2. Use SEO Tools

Search engine optimization (SEO) tools help you discover what content to pursue based on search volumes and competition. They also reveal the specific keywords that make it easy for your audience to find your content once it’s published.

Topic Cluster Tools

Once you’ve determined who your customers are, what they want and how you can solve their pain points, it’s time to form your content strategy.

Creating pillar pages and linking related content enables you to categorize your content so that readers can find it in an organized, logical way. Pillar pages and content that supports those topics (subtopics) provide helpful information and build a knowledge base that creates value for your brand.

Known as topic clusters, grouping content helps you organize content ideas, improve SEO performance and prioritize new content creation. You can use topic clusters to categorize the content you already have and identify new content opportunities that drive traffic and build online authority. 

Tools like Blueprint SEO can help you create and manage your topic clusters and discover information gaps to pursue. 

Keyword Tools

It’s all about the keywords, isn't it? Selecting the right keywords is an essential step in relevant content creation.

“Keyword” sometimes seems like a magical term when, in fact, it’s just a reference to what words people use to find the information they want. 

Keyword tools like Semrush, Moz and Google Keyword Planner help you brainstorm new keyword ideas and gauge the difficulty of ranking for these terms. You can also uncover related search terms and subtopics to craft more well-rounded, helpful content.

Of course, it’s important to prioritize search intent over keywords alone. 

For example, people searching for “property investment strategies” and “property investment tips” are likely looking for the same information. Before creating separate articles targeting similar topics, go back to the search engine results page (SERP) to evaluate the results. 

3. Scan the SERPs

Want a quick way to find out what type of content your audience finds relevant to their needs? Survey the SERPs.

First, search for your topic. Are the results similar to your content idea? Does your search term point to resource lists rather than actual content? 

SERPs show content that matches the search intent and gets the most clicks, so it’s a reliable indicator of the content people are looking for.

SERPs are another way to evaluate competitive offerings and determine if there are content gaps relevant to your audience that you should explore. 

They also reveal the content people are looking for in the ways they’re looking for them. What you think is a valid search term may be antiquated, or there may be alternative ways people are searching for the information you want to provide.

4. Be Creative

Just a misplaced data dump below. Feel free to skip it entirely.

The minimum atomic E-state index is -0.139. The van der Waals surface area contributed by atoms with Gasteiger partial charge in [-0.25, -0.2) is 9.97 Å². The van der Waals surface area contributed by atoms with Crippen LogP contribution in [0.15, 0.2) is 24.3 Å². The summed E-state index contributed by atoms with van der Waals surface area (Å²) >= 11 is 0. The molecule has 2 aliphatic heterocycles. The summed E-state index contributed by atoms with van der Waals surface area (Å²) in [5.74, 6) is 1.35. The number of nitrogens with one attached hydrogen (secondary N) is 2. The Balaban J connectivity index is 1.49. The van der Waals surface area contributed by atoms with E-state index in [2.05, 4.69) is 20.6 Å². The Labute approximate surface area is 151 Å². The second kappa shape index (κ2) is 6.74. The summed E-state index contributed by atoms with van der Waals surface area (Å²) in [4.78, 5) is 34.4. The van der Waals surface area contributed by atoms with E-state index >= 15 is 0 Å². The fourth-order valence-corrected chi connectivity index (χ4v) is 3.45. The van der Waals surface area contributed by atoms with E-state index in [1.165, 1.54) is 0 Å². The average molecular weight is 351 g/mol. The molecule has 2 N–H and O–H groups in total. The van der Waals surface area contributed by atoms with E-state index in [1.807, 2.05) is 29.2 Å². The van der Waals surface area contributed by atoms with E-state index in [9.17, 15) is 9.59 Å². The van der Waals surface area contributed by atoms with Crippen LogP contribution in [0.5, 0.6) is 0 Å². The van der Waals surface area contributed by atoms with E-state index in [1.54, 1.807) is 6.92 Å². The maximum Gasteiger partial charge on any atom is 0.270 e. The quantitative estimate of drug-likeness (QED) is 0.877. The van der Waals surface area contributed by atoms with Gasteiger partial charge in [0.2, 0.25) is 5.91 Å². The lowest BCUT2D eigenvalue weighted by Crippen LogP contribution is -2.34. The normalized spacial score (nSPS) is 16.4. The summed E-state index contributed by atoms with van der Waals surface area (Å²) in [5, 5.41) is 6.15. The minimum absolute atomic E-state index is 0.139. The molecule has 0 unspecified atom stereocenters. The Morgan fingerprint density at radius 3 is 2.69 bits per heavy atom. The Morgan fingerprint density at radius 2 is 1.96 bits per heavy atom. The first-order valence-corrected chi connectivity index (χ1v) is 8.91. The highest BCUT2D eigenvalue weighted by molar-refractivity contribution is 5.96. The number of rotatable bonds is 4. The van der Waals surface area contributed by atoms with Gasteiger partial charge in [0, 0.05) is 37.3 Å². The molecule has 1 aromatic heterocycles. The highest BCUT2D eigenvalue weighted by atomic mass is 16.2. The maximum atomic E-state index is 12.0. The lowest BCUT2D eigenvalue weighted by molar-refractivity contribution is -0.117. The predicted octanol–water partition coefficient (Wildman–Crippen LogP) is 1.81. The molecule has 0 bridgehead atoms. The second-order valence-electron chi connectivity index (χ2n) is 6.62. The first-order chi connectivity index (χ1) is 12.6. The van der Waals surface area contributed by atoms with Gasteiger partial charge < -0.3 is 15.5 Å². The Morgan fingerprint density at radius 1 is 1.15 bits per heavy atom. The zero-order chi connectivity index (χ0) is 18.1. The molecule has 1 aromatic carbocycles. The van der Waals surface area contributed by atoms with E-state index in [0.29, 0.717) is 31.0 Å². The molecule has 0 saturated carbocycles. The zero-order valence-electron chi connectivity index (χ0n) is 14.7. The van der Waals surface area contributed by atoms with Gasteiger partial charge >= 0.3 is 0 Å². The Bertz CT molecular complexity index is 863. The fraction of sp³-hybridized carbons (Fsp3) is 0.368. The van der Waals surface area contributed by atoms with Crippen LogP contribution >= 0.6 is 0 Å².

Many SERPs contain thousands, if not millions, of results. How can you create content that satisfies a search result but stands out from the competition?

  • Be different: Sometimes this is easier said than done, but think outside the box. Even using a humble thesaurus helps find eye-catching ways to title your topic in ways the competition isn’t. Tools like headline generators shake up your thought process (and provide a few laughs!) and get your creative juices flowing.
  • Put yourself in your customers’ shoes: What angle would you find helpful to search for this information? Writing in a way that people speak makes the desired information easy to understand and digest. It’s also an effective way to incorporate long-tail keywords that help build traffic.

5. Test Your Text

Once you’ve finished your content, it’s time for some objective analysis. 

Semrush’s SEO Content Template compares your finished content to competitors using similar keywords. It analyzes competitors’ content and offers keyword suggestions to help your article rank against those competitors. 

It should also go without saying that checking your text for errors is a must. Online tools like Grammarly point out spelling, grammar and usage errors and offer suggestions to improve readability. This service is not free, but it is priceless.

Need Help Creating Relevant Content? Human Can Help.

Search algorithms are getting smarter. Has your content strategy kept up?

Writing good, relevant content is not done by the seat of your pants. Creating relevant content requires uncovering consumer needs to craft content they’ll find, use and share.

At Human, we specialize in SEO-driven content strategy and creation to help our clients build online authority and get found for their most important topics. 

We even built software to support our client’s topic cluster strategies — Blueprint SEO

Ready to create relevant content that gets in front of the right audience? Schedule your free consultation with a Human today.